Q. The cycad I bought in a container a few years ago is turning yellow even though I moved it out of direct sun and into the dappled shade of a vitex tree. Can you advise whether I still need more shading to correct the yellowing? I’m afraid to plant it in the ground because it might freeze.
A. I don't think the yellowing is a problem from intense sunlight. This plant can handle full sun in our Mojave Desert with no problems if the soil has been prepared adequately, organic amendments are added to the soil every year or two and water is available when needed. It’s easier to grow, however, on the East sides of buildings where it gets some protection from the late afternoon sun.
From your picture, it seems it is growing in the same container that came from the nursery. If this is true, all the organics in that original soil are gone. Even if you are adding fertilizer to the container, the plant leaves yellow because the soil is “worn out”. Basically, the plant is growing in the container hydroponically (only water and whatever fertilizer it gets).
It is important to add organic amendments to all soils on a regular basis to maintain good plant health, improve its tolerance to our harsh desert climate and stay resistant to diseases.
Plants grow better and are healthier (they can withstand more problems) if they are grown in the ground and in a healthy manner. Your cycad is growing in an old, “tired” soil that has not been amended, in a container that’s too small and who knows if it’s getting water when needed.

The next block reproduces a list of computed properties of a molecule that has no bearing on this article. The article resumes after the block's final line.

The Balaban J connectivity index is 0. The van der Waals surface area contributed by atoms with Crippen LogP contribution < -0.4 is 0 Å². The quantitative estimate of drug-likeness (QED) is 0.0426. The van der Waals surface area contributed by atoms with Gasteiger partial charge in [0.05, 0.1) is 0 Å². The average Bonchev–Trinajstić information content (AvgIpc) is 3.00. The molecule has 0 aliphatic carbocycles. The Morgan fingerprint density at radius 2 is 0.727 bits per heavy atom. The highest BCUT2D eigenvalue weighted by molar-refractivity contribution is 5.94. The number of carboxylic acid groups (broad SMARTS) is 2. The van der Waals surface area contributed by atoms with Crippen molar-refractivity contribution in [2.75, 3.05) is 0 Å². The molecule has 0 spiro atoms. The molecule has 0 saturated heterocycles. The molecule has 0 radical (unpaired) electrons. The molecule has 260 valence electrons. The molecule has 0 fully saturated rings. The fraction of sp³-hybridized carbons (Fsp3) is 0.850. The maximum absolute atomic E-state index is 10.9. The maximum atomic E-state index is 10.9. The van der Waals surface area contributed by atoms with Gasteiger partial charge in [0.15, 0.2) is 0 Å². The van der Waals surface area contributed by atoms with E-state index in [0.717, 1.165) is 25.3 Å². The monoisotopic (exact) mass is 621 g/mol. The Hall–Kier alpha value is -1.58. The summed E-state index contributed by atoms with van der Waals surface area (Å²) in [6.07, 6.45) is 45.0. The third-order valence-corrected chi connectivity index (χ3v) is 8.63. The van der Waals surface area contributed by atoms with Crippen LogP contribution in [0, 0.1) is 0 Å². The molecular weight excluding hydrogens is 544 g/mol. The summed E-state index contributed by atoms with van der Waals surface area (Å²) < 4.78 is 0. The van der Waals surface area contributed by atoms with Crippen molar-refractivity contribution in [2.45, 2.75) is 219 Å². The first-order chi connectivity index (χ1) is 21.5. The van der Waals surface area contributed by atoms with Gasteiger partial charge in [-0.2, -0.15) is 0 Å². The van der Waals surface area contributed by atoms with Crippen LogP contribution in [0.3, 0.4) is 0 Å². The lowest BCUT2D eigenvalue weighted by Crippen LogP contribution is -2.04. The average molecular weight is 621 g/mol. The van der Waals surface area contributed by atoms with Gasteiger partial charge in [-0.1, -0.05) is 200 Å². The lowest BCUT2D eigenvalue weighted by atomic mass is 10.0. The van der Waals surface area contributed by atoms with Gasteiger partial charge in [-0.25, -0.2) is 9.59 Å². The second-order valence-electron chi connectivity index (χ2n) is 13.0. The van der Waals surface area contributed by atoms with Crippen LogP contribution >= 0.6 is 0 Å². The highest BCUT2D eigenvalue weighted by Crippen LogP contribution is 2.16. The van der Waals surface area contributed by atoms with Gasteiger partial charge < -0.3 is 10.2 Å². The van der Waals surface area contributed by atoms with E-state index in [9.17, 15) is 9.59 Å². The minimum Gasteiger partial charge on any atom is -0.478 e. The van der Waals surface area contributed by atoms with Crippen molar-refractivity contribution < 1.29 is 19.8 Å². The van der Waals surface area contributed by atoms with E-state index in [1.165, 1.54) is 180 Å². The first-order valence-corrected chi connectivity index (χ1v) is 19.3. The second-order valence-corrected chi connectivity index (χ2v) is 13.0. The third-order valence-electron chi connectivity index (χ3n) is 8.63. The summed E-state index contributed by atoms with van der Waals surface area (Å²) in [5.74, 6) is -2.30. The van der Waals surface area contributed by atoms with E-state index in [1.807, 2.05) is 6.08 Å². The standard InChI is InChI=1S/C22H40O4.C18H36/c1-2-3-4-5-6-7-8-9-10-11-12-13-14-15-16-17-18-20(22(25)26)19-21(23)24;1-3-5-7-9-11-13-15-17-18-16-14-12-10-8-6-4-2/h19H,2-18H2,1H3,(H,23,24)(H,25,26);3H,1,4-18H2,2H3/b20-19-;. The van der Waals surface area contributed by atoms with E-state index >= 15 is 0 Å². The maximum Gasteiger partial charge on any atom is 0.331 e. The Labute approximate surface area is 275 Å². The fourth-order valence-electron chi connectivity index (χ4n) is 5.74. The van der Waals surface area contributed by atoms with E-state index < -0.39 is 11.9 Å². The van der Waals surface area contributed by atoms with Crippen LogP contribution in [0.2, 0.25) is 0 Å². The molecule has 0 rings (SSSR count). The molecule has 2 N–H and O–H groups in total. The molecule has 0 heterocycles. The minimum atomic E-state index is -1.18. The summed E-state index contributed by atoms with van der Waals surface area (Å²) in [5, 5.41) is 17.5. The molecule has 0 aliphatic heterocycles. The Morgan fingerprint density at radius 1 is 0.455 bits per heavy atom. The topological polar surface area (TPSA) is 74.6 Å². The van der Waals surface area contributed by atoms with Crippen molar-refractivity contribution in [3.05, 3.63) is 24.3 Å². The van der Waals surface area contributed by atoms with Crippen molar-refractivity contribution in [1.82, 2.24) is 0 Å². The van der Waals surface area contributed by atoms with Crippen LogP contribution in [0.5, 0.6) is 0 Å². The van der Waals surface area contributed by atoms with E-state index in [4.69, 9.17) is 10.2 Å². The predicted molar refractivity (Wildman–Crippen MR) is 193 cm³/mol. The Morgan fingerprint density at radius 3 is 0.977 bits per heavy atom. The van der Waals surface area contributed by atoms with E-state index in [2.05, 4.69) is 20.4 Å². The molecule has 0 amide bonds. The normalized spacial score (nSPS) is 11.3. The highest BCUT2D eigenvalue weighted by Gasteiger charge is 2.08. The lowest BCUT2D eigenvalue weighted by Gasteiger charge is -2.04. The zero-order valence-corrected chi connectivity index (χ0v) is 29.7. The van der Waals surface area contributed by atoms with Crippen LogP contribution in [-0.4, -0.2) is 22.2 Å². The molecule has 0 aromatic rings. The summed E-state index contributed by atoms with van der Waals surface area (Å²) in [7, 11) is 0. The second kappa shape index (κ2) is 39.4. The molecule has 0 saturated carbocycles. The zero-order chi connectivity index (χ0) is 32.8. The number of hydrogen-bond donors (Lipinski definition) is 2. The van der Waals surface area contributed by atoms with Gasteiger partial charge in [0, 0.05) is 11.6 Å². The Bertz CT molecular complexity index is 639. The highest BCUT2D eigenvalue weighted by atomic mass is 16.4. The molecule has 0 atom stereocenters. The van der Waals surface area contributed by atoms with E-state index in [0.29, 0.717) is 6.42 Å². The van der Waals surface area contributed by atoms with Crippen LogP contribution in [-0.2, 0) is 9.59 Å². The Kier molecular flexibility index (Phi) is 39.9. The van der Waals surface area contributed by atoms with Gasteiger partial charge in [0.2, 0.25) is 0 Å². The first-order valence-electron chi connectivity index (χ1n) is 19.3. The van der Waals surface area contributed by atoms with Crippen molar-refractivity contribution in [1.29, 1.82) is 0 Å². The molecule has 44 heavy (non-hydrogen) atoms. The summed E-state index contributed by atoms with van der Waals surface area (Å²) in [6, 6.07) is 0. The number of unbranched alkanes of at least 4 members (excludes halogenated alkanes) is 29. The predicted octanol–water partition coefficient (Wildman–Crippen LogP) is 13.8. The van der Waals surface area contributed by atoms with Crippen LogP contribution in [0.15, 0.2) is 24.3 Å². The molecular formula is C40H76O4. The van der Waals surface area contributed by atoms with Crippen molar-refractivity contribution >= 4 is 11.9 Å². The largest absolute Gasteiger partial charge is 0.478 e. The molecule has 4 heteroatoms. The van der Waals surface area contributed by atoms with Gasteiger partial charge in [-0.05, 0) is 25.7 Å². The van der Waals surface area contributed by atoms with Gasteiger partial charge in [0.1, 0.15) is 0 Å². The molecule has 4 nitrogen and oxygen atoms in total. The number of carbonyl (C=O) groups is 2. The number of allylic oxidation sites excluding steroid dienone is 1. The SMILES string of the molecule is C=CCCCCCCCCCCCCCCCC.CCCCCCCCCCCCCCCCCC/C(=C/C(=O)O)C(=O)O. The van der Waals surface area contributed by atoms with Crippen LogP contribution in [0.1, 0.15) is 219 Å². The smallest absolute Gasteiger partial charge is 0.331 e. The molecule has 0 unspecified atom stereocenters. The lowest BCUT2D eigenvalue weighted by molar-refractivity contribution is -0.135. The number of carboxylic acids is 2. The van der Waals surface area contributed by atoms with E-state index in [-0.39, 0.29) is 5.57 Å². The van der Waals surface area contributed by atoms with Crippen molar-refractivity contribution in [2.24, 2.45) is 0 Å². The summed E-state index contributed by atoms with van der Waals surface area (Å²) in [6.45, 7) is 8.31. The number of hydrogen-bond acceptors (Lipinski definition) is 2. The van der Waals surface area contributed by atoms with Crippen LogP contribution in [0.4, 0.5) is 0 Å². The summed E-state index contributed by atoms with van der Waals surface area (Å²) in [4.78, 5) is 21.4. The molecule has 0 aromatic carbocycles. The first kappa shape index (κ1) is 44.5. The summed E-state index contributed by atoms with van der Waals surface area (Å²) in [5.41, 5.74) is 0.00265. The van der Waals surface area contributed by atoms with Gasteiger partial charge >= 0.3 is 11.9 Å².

Pick a spot for it and get it planted. Plants growing in containers are difficult to manage. In the ground, it can grow in full sun if surrounded by other irrigated plants. This plant will be healthier if the soil is covered with woodchips rather than rock. It is not a desert plant for sure, so it needs to be planted and watered with other non-desert plants and cared for in a non-desert way.
These plants will tolerate temperatures as low as 20°F but may show some winter damage (bronzing) to the leaves at 25F. Remember, winter cold is worse if the plant is growing in a windy location.
When planting it this Fall, use a quality compost and mix it equally with soil taken from the planting hole. When planting, use this amended soil and flood the hole with water as soil is added. Make sure it’s planted at the proper depth; not too shallow nor too deep.
Cover the soil surrounding it with woodchips from local trees trimmings. These will degrade over time and add more organics to the soil. Your cycad will appreciate this! Fertilize it lightly once a year with a tree and shrub or lawn fertilizer. Apply it under the leaves, not too close to the trunk, and water it in.
Leaves that are yellow will stay yellow until removed in a couple of years when the plant gets older and bigger. But the new growth coming from the trunk should be dark green if planted correctly. This new growth eventually replaces yellow leaves as they are removed. Water the same as you would other trees and shrubs in the landscape. Apply about 5-10 gallons of water each time it is irrigated.